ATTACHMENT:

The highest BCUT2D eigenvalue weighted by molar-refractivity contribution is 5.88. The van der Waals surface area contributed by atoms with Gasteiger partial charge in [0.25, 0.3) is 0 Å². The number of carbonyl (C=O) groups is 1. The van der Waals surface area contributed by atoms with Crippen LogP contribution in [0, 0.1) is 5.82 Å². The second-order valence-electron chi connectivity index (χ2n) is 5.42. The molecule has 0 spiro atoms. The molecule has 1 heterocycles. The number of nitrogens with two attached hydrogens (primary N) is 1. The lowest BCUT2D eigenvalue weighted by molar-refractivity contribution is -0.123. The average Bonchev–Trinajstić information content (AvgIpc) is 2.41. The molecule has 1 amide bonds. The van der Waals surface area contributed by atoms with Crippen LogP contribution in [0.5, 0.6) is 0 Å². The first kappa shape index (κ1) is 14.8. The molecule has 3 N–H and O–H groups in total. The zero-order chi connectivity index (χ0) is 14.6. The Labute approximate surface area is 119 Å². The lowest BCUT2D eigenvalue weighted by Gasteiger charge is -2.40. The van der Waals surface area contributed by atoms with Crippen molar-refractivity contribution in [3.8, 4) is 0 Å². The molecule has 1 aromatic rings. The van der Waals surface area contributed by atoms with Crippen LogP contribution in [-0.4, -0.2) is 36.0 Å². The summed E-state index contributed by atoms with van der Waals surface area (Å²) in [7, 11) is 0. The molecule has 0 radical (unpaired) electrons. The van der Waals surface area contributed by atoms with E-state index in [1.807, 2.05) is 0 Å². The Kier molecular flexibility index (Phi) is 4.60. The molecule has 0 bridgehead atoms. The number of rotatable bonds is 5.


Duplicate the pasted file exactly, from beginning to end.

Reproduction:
The highest BCUT2D eigenvalue weighted by molar-refractivity contribution is 5.88. The van der Waals surface area contributed by atoms with Gasteiger partial charge in [0.25, 0.3) is 0 Å². The number of carbonyl (C=O) groups is 1. The van der Waals surface area contributed by atoms with Crippen LogP contribution in [0, 0.1) is 5.82 Å². The second-order valence-electron chi connectivity index (χ2n) is 5.42. The molecule has 0 spiro atoms. The molecule has 1 heterocycles. The number of nitrogens with two attached hydrogens (primary N) is 1. The lowest BCUT2D eigenvalue weighted by molar-refractivity contribution is -0.123. The average Bonchev–Trinajstić information content (AvgIpc) is 2.41. The molecule has 1 amide bonds. The van der Waals surface area contributed by atoms with Crippen LogP contribution in [0.5, 0.6) is 0 Å². The first kappa shape index (κ1) is 14.8. The molecule has 3 N–H and O–H groups in total. The zero-order chi connectivity index (χ0) is 14.6. The Labute approximate surface area is 119 Å². The lowest BCUT2D eigenvalue weighted by Gasteiger charge is -2.40. The van der Waals surface area contributed by atoms with Crippen molar-refractivity contribution in [3.8, 4) is 0 Å². The molecule has 1 aromatic rings. The van der Waals surface area contributed by atoms with Crippen LogP contribution in [-0.4, -0.2) is 36.0 Å². The summed E-state index contributed by atoms with van der Waals surface area (Å²) in [7, 11) is 0. The molecule has 0 radical (unpaired) electrons. The van der Waals surface area contributed by atoms with E-state index in [1.807, 2.05) is 0 Å². The Kier molecular flexibility index (Phi) is 4.60. The molecule has 0 bridgehead atoms. The number of rotatable bonds is 5.